No spoiler alerts are necessary here, since Ferrer declined to name which lawyers or cases would be featured on the show within the next few weeks. But he did note that the third week of “Whistleblower” will be must-see television. (A press released issued Tuesday by Chicago-based Behn & Wyetzner states that name partner Michael Behn, a well-known lawyer for whistleblowers, will appear on the July 27 show to detail a case against leading defense contractor Northrop Grumman Corp.)
So are plaintiffs lawyers lining up to get the air time? Not all of them, at least initially.
“There were some plaintiffs lawyers who weren’t sure what we doing,“ Ferrer said. “They were hesitant.” But that changed, he said, when they understood “the caliber of the show we are producing.”
Daniel Miller appeared on the first episode. A partner at Berger & Montague, Miller filed a qui tam suit for two clients in 2011, which alleged that dentists and hygienists at Kool Smiles were directed to meet procedure and revenue quotas irrespective of their patients’ needs. Specifically, 14 operative procedures per day, often treatments given to Medicaid-covered children for not medically indicated conditions, the suit alleged.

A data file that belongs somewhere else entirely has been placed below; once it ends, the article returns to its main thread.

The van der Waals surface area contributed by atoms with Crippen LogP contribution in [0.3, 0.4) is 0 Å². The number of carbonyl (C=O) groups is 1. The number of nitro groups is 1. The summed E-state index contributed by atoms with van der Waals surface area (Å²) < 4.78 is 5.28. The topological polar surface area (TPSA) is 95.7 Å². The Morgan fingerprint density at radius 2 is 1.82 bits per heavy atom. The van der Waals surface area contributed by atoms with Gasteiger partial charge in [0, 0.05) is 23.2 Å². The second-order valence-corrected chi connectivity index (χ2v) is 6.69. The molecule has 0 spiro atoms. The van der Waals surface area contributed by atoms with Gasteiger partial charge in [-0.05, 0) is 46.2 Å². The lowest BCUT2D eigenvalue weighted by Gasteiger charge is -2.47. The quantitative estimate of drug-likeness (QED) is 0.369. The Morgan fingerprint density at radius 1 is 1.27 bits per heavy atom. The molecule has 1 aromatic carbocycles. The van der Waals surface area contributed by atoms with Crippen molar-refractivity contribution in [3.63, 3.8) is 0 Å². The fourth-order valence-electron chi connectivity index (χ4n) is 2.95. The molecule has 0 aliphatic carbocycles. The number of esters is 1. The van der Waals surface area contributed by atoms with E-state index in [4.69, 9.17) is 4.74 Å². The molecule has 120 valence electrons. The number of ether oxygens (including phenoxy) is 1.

When Eccles, the show’s co-executive producer, first approached Miller about having his case featured, the Berger & Montague litigator told him he needed to check with his clients, who then agreed to participate, with one individual appearing on air. Even before that, however, Miller knew that he had a “high-profile” case since it involved alleged misdeeds committed against child patients and led to fraud against the U.S. government. His clients and other whistleblowers making the claims against the Kool Smiles defendants ultimately shared $4 million of the settlement, with the lion’s share of the $24 million award going to Uncle Sam, which had payments to Kool Smiles clinics through Medicaid.
For Miller, participating with the television show’s producers had its glamour moments, including a trip to be interviewed in studios where “Saturday Night Live” skits were previously filmed. Despite the settlement with Kool Smiles, Miller’s litigation battles with the company have not ended with his appearance on “Whistleblower.”
Miller is still engaged in a dispute with the defendants, who are being represented by McDermott Will & Emery, over attorney fees. The defense lawyers have filed an objection to Miller’s request for more than $1 million in fees, arguing that such tabulations are “wildly bloated” and should be no more than $112,500. In his reply, Miller called the defendants’ objections “more bark than bite” and said they had not provided any evidence or district- or circuit-relevant case law to bolster their arguments.
For Ferrer, however, it’s onto the next show and the next case. Ultimately, he hopes the program gets renewed for a second season and inspires more potential whistleblowers.
“Nobody likes companies that rip us off,” Ferrer said. Whistleblowing cases, he added, have a “cleansing effect” beyond just the companies that are targeted. Ferrer said he longs for the day when CEOs who are about to commit fraud think twice about who might just might be wearing a wire in their boardroom.